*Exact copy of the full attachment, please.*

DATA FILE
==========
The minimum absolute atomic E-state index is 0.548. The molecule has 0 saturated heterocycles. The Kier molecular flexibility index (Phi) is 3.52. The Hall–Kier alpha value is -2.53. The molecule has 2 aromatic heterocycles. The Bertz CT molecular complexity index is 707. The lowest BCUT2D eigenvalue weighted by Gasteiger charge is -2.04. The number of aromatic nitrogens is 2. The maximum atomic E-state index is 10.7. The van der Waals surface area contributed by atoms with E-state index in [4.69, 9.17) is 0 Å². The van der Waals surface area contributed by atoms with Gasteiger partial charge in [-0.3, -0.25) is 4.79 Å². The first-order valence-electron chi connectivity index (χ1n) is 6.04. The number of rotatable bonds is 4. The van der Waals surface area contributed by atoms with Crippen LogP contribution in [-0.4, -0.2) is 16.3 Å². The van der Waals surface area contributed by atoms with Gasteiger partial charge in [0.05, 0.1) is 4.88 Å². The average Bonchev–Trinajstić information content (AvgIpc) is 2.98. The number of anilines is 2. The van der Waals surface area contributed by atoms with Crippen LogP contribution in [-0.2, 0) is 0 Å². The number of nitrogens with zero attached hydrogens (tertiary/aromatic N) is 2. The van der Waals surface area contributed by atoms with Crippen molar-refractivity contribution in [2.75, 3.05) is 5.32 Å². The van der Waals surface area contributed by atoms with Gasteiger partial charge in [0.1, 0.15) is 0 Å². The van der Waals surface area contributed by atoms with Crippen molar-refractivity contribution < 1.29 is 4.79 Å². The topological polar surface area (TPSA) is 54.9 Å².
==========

The minimum absolute atomic E-state index is 0.548. The molecule has 0 saturated heterocycles. The Kier molecular flexibility index (Phi) is 3.52. The Hall–Kier alpha value is -2.53. The molecule has 2 aromatic heterocycles. The Bertz CT molecular complexity index is 707. The lowest BCUT2D eigenvalue weighted by Gasteiger charge is -2.04. The number of aromatic nitrogens is 2. The maximum atomic E-state index is 10.7. The van der Waals surface area contributed by atoms with E-state index in [4.69, 9.17) is 0 Å². The van der Waals surface area contributed by atoms with Gasteiger partial charge in [-0.3, -0.25) is 4.79 Å². The first-order valence-electron chi connectivity index (χ1n) is 6.04. The number of rotatable bonds is 4. The van der Waals surface area contributed by atoms with Crippen LogP contribution in [-0.4, -0.2) is 16.3 Å². The van der Waals surface area contributed by atoms with Gasteiger partial charge in [0.05, 0.1) is 4.88 Å². The average Bonchev–Trinajstić information content (AvgIpc) is 2.98. The number of anilines is 2. The van der Waals surface area contributed by atoms with Crippen LogP contribution in [-0.2, 0) is 0 Å². The number of nitrogens with zero attached hydrogens (tertiary/aromatic N) is 2. The van der Waals surface area contributed by atoms with Crippen molar-refractivity contribution in [2.75, 3.05) is 5.32 Å². The van der Waals surface area contributed by atoms with Gasteiger partial charge in [0.1, 0.15) is 0 Å². The van der Waals surface area contributed by atoms with Crippen molar-refractivity contribution < 1.29 is 4.79 Å². The topological polar surface area (TPSA) is 54.9 Å².